The migrants, all of them from sub-Saharan Africa, were travelling on three boats which were picked up just south of the island of Gran Canaria, a spokeswoman for the Salvamento Maritimo rescue service said.
“A new-born baby was rescued and it seems that the mother gave birth in the boat just beforehand,” she told AFP, without specifying the sex of the infant but saying both mother and baby were “doing well”.
There were 54 people in the first two boats which were picked up on Thursday evening about 60 nautical miles south of Gran Canaria, and rescuers came across another vessel carrying 33 people as they were just off the
island, she said.
Among those rescued were 30 women, six babies and four other children, while the rest were men, with all taken to the southern port of Arguinerin, she said.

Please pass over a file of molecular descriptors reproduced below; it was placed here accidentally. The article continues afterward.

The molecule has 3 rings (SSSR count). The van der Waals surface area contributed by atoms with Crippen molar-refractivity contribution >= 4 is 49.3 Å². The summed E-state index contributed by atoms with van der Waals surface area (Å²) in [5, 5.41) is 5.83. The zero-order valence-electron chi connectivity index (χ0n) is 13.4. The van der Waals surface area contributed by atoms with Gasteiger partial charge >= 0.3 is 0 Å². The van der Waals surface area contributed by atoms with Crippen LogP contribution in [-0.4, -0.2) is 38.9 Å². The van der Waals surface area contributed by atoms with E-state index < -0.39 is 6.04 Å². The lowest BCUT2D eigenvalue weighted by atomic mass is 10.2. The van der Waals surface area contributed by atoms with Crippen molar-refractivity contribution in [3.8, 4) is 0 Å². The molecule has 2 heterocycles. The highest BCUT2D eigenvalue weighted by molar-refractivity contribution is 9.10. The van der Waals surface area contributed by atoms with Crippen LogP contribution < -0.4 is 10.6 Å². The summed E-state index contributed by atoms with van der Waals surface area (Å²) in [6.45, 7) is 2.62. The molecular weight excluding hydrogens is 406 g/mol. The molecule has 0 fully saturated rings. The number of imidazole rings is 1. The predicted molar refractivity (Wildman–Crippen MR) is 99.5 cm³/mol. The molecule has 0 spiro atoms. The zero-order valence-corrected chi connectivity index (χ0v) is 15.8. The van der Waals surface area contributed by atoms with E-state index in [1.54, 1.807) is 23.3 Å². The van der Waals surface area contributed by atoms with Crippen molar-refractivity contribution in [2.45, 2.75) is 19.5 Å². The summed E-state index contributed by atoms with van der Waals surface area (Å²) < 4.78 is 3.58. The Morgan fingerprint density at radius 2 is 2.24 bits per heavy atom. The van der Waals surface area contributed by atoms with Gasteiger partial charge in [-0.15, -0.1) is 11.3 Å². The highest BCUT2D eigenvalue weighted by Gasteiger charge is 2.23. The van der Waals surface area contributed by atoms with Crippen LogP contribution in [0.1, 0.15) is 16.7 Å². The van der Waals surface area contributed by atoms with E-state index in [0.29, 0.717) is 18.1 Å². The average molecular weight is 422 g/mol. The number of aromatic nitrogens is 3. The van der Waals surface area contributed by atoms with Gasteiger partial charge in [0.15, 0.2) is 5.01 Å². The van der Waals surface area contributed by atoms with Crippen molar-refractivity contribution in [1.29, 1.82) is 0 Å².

In early January, another baby born aboard a makeshift boat carrying 43 migrants did not survive the journey and was declared dead on arrival on the island of Lanzarote.
In January, the number of migrants reaching the Canaries soared to 708 — 18 times the level of a year ago when it stood at 40, government figures showed, raising fears of a resurgence of migrant traffic to the Atlantic islands, a route taken by tens of thousands of people a decade ago.
As Morocco has waged a crackdown on illegal immigration, there has been an increasing number of people trying to reach the Spanish islands by boat from Mauritania, whose coastline lies 1,000 kilometres (600 miles) to the south.
As well as the Canaries route, other migrants have sought to sail to mainland Spain from Algeria's northern coast.